In a World of Moving Images, Does the Book Have a Future?

June 26, 1994|By RICHARD O'MARA

Does the book have a future? Can the word, in some form or other, hold its own against the growing influence in our culture of the moving image?

Thirty years ago these questions would have seemed preposterous. Twenty years ago they were being raised here and there as television's challenge to the book started to become evident.

They still are being raised, prompted by surveys that reveal a steady decline in the readership of newspapers among people of every age, but mainly the young, and high levels of adult illiteracy in the United States.

The surveys on literacy continue, for the most part, unpromising. But reports about the demise of the book are probably greatly exaggerated.

Actually, the prospect of a virtually bookless world was advanced a long time ago. "Books will soon be obsolete in the schools," said Thomas Edison in 1913. "Scholars will soon be instructed through the eye. It is possible to touch every branch of human knowledge with the motion picture."

Will that day ever come? Will the revolution that many believe began in the 19th century with Mr. Edison's inventions and followed by other electronic devices -- the radio, television and more recently the computer -- eventually realize itself?

Mitchell Stephens, a professor of journalism at New York University, calls this "the fourth communications revolution." Earlier ones were the development of language hundreds of thousands of years ago, the creation of an alphabet about 5,000 years ago and the invention of the printing press in the 15th century.

"I don't see why the printed word should be perceived as the be-all and end-all of education," said Mr. Stephens. "We can do better."

Mr. Stephens expects this revolution, which he admits is as slow in coming as it is ineluctable, to bring "a new kind of knowledge, new ways of thinking."

Edwin Gold, of the School of Communications Design at the University of Baltimore, thinks Edison might not have been entirely wrong in his prediction, only early.

Mr. Gold would substitute TV -- already more ubiquitous in our society than the telephone -- as the more likely instrument of Edison's prophecy. As TV screens grow sharper and large enough to encompass an entire wall in the average home, as the number of channels approaches 500 and the whole thing becomes interactive, all this will lay increasing claim to time once devoted to reading, and deaden the inclination to read.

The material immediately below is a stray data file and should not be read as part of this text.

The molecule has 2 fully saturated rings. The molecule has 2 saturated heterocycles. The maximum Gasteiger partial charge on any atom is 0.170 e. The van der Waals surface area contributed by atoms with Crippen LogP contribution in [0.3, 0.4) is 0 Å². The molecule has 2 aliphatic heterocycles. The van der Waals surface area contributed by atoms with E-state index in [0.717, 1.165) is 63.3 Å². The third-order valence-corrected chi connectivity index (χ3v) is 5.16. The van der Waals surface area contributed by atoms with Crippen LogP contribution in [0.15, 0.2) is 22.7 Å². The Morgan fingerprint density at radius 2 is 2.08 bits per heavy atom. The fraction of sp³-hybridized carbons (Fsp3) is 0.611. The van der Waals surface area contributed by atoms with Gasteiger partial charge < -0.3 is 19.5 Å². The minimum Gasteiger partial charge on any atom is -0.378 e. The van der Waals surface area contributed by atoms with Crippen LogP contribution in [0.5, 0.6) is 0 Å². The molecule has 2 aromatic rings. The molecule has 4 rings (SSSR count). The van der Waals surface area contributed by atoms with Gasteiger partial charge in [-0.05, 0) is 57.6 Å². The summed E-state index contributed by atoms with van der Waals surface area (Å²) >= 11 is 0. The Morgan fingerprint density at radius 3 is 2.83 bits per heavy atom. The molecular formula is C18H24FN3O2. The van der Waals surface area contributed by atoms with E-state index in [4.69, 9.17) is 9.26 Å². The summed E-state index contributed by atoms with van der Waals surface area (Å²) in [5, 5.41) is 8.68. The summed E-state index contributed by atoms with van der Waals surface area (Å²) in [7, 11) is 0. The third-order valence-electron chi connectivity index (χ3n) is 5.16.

Professors Gold and Stephens, and oth- ers, even detect the initial phrases of a new language in the terse storytelling capacities of modern TV commercials and in the visual acrobatics of MTV. It resides in the fast cuts, near subliminal images, all the frenetic motion projected on the consciousness by artful video editing.

Therese Mageau, editor of Electronic Learning, a magazine which reports on the growing use of electronic technology in classrooms, said:

"In the past in American schools, the most efficient way to deliver [information] was in the mass production of textbooks. That was the important technology of the time. Now there are other technologies available, and we encourage schools to use them."

These devices include computers with new learning software, videos, audio cassettes, modems, long distance learning by satellite and other means.

"We tend to believe that new technology will change life as we know it," she said.

These three people -- all devotees of what is known as electronic culture -- have two things in common.

First, they all anticipate an immense transformation in the way Americans live and learn, flowing from rapid improvements in communications technology. Their notions about the future are unclear, but they are certain this transformation is coming.

Second, despite their ineffable expectations about "new ways of thinking" or a "new literacy," they all also believe the book, or at least the written language, will not be erased by electronic culture, though probably it will diminish.

Even those with more extreme views on the matter, such as Lewis J. Perelman, the author of "School's Out: Hyperlearning, the New Technology, and the End of Education," a book which argues that America's schools should be abolished as useless remnants of another century -- grudgingly agrees.

Mr. Perelman said: "Books are an obsolescent technology. . . . The alphabet is quasi-obsolescent. . . . Writing skill is much less necessary than it was in the 19th century."

But he also said: "Text won't disappear. It has some nice $H qualities. It is efficient for certain things."

For those few who expect image media to eventually annihilate print, Dr. Gold cautions against following a trend line too doggedly. "Remember the idea of the paperless office?" he asked. "That's what the shift to computers was to bring about. Well, we got more paper as a result of the computer [the printer] and Xerox than ever before."

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